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2. 1. Applicants in prison

Some applicants may be hoping to study during agreed release periods from prison. Others may also be applying from within prison, with an intention of taking up a course on release. 

Applicants on agreed release periods

Release on Temporary Licence (ROTL) means a person is able to leave prison for a short time. A person may be granted ROTL to undertake a vocational/educational programme.

Only certain people in prison can apply for ROTL. Some, who are assessed as high risk or have been convicted of certain types of offences (such as terrorist acts) will be restricted. Even if eligible, permission to leave on day release will depend upon whether the governor of the prison is confident that it is appropriate.

People who are granted temporary release comply with their conditions at a consistently high rate; well over 99% of all temporary releases are completed successfully.

  • For a person to be granted ROTL to attend an education program, they will be subject to a comprehensive risk assessment by the prison in which they live.

    The assessment will consider –

    • The suitability of the placement/programme
    • The location and travel arrangements
    • Results of any recent drug tests
    • Behaviour in prison, sometimes including enhanced monitoring
    • Reports, case notes and feedback from any statutory staff involved in monitoring or supporting the person inside the prison
    • Input from other agencies in the community – the police, other statutory or third sector organisations either supporting victims or the person in prison
    • Possible impact on any identified victims
    • Public perception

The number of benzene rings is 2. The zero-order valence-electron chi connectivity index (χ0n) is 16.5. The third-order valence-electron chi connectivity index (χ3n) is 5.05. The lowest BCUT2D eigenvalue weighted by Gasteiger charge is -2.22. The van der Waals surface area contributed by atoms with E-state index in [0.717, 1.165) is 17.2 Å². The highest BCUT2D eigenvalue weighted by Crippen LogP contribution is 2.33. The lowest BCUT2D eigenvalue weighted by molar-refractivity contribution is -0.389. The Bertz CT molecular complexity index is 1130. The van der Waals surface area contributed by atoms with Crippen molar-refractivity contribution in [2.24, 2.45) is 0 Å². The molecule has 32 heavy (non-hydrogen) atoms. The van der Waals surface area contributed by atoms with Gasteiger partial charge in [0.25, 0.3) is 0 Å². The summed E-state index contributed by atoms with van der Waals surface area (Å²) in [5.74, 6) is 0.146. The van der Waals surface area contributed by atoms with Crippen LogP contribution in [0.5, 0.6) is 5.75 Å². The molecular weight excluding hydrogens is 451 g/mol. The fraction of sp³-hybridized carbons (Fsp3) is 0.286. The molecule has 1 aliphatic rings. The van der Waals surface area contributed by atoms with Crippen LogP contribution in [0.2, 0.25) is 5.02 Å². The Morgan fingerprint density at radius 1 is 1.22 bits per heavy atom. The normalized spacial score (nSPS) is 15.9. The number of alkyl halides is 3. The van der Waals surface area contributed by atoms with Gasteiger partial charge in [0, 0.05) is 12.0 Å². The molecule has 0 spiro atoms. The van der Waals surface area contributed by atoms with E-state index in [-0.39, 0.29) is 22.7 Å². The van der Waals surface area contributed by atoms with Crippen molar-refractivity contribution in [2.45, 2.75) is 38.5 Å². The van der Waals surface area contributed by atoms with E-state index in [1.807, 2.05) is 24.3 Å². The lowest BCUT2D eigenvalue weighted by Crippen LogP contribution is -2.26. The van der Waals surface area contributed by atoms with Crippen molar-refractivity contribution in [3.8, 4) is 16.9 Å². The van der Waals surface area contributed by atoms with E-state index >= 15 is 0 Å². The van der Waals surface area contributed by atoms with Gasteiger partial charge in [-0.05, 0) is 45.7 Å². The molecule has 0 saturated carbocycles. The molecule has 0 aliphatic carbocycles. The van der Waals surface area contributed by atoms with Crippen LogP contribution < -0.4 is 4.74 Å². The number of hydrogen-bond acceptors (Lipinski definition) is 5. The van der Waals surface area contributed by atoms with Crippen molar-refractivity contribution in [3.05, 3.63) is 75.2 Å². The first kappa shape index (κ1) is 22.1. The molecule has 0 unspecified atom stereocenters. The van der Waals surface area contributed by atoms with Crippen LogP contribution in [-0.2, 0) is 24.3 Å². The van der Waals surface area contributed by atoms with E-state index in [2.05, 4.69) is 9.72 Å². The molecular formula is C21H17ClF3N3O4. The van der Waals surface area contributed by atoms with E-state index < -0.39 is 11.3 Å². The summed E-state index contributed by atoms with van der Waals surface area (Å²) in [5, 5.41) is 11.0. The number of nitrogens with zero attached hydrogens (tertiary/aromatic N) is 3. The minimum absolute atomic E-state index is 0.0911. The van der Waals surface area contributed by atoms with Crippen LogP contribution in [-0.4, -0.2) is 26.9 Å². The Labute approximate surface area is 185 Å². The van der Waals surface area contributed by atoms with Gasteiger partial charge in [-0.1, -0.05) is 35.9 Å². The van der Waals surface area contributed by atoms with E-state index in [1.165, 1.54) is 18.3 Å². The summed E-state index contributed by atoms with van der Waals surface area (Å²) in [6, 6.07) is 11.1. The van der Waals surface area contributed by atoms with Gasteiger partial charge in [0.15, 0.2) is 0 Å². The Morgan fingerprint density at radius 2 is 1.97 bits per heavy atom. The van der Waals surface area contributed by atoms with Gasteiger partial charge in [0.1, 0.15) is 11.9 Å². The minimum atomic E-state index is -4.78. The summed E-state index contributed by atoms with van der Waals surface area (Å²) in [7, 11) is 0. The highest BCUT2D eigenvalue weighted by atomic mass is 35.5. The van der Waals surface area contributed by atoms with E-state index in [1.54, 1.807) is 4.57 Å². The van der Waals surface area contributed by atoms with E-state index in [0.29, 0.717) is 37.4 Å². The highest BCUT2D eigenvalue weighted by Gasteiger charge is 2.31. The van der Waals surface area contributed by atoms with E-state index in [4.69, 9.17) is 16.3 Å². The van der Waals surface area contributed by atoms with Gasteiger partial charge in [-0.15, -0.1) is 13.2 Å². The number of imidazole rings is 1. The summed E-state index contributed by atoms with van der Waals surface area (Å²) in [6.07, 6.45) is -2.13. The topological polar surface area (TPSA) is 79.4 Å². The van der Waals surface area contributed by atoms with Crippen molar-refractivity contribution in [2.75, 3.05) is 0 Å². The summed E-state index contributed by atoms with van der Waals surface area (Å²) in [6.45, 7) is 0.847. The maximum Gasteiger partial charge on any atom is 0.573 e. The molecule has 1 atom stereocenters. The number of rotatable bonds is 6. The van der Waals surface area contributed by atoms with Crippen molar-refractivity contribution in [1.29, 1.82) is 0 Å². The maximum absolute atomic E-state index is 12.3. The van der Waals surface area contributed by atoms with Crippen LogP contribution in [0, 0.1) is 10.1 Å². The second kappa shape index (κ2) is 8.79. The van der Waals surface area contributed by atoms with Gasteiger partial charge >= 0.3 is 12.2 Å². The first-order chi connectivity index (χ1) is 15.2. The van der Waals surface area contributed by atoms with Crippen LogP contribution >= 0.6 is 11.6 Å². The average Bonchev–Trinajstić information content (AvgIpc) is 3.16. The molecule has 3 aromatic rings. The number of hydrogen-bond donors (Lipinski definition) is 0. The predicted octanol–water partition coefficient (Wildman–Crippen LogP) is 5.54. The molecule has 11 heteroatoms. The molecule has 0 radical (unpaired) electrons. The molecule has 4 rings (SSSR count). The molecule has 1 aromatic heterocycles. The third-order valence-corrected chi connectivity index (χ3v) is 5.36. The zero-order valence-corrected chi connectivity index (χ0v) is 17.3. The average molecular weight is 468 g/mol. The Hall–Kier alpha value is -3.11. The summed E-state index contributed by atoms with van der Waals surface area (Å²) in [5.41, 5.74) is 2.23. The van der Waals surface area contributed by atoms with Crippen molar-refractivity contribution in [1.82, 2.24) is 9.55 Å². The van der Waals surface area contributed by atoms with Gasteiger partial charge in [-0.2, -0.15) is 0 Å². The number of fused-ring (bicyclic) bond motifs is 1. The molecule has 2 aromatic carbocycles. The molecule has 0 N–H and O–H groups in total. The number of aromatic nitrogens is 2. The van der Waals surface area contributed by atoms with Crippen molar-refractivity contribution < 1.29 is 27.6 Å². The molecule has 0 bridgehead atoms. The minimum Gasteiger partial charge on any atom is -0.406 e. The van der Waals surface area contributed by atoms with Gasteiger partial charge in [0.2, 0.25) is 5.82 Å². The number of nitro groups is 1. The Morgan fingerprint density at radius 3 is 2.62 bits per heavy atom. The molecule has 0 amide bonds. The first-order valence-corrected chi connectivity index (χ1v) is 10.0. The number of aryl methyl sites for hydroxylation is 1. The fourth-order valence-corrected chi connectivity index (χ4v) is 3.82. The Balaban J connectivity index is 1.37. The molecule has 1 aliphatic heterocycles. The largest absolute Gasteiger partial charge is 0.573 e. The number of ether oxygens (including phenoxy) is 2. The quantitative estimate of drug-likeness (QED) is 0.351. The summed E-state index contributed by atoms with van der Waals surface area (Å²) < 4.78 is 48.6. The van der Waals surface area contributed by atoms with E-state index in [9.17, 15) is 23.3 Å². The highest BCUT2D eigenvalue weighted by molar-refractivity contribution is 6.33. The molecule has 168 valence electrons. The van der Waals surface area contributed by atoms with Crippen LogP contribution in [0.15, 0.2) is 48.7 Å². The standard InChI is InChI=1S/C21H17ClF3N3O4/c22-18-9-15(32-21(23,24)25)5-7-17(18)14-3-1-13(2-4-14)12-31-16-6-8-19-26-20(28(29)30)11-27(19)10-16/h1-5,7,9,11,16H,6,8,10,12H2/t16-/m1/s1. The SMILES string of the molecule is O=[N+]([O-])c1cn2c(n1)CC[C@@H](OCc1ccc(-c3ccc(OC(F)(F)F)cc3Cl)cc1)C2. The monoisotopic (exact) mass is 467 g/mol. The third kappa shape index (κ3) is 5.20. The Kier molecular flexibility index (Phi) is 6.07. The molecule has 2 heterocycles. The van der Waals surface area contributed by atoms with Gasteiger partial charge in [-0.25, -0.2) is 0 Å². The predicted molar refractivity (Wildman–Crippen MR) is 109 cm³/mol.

Decisions on temporary release are taken by the prison governor or delegate (acting on behalf of the Secretary of State). By the time a person is released to attend an education programme, the Secretary of State must be satisfied that the person does not pose unacceptable risk of failing to comply with the terms of the release.

  • When attending their course, the person must adhere to prison rules. The person’s Resettlement Day Release (RDR) licence will specify the time, location and purpose of their release. The person will be expected to fully adhere to the terms of their RDR licence. Any breach of the terms of the licence will lead to   and may lead to the cancellation of the placement.

    A student on ROTL would also be expected to fully comply with the reasonable instructions of the University they are attending, including in timekeeping, performance and general conduct.

    The person would also be required to agree to the disclosure of previous unspent criminal convictions, in order that the provider is able to effectively manage their placement.

    Once ROTL has been granted and the student has begun attending university, the prison will continue to monitor the student. A regular board will convene to discuss the ROTL placement even where no concerns are raised.

  • A university might be asked to complete a number of tasks for the relevant prison.

    This will include –

    • Being clear about the types of tasks a person will be expected to undertake throughout the placement
    • Monitoring the timekeeping, performance and general conduct of the student throughout the placement, making reports to the prison at agreed intervals.
    • Staff at the University participating in meetings at agreed intervals to review the student’s progress on the program
    • Informing the prison of any breach or suspected breach of the terms of the RDR licence or of the University’s rules
    • Not asking the student to undertake any anything that could constitute a breach of their RDR licence
  • There are a number of ways in which a provider may choose to support a student in this position.

    This might include –

    • Be aware of the student’s licence conditions – it may not be possible for them to attend study sessions or events outside of the agreed hours that they are permitted to on their licence
    • Consider reasonable adjustments for submission deadlines if delays are out of the control of the student (e.g. if the prison cannot give them online access in time to submit a piece of work)
    • Providing regular feedback on progress progressing as well as finding out how are they feeling about the program
    • Establishing a single point of contact between the prison and University who can liaise if any matters arise

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